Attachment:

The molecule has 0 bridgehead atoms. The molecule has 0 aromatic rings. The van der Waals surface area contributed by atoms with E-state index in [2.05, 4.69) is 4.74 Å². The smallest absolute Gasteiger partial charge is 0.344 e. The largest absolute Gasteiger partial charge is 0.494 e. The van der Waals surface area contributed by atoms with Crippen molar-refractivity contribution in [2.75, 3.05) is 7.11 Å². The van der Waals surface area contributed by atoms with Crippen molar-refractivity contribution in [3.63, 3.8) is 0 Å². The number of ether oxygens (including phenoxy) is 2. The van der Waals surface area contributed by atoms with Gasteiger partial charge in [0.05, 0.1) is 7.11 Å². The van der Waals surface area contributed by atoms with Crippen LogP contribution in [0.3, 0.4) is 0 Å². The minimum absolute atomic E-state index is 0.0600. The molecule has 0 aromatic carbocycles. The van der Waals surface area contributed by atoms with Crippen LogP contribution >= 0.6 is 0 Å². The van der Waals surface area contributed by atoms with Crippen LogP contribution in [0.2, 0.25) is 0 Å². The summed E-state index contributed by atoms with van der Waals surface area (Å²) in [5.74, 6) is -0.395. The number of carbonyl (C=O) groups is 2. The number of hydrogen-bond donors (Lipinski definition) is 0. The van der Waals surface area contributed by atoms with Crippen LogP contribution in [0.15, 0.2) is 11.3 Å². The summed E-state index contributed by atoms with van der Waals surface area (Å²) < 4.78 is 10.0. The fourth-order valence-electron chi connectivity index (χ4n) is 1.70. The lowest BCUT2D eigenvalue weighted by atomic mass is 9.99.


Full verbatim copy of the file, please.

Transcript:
The molecule has 0 bridgehead atoms. The molecule has 0 aromatic rings. The van der Waals surface area contributed by atoms with E-state index in [2.05, 4.69) is 4.74 Å². The smallest absolute Gasteiger partial charge is 0.344 e. The largest absolute Gasteiger partial charge is 0.494 e. The van der Waals surface area contributed by atoms with Crippen molar-refractivity contribution in [2.75, 3.05) is 7.11 Å². The van der Waals surface area contributed by atoms with Crippen molar-refractivity contribution in [3.63, 3.8) is 0 Å². The number of ether oxygens (including phenoxy) is 2. The van der Waals surface area contributed by atoms with Gasteiger partial charge in [0.05, 0.1) is 7.11 Å². The van der Waals surface area contributed by atoms with Crippen LogP contribution in [0.3, 0.4) is 0 Å². The minimum absolute atomic E-state index is 0.0600. The molecule has 0 aromatic carbocycles. The van der Waals surface area contributed by atoms with Crippen LogP contribution >= 0.6 is 0 Å². The van der Waals surface area contributed by atoms with Crippen LogP contribution in [0.2, 0.25) is 0 Å². The summed E-state index contributed by atoms with van der Waals surface area (Å²) in [5.74, 6) is -0.395. The number of carbonyl (C=O) groups is 2. The number of hydrogen-bond donors (Lipinski definition) is 0. The van der Waals surface area contributed by atoms with Crippen LogP contribution in [0.15, 0.2) is 11.3 Å². The summed E-state index contributed by atoms with van der Waals surface area (Å²) < 4.78 is 10.0. The fourth-order valence-electron chi connectivity index (χ4n) is 1.70. The lowest BCUT2D eigenvalue weighted by atomic mass is 9.99.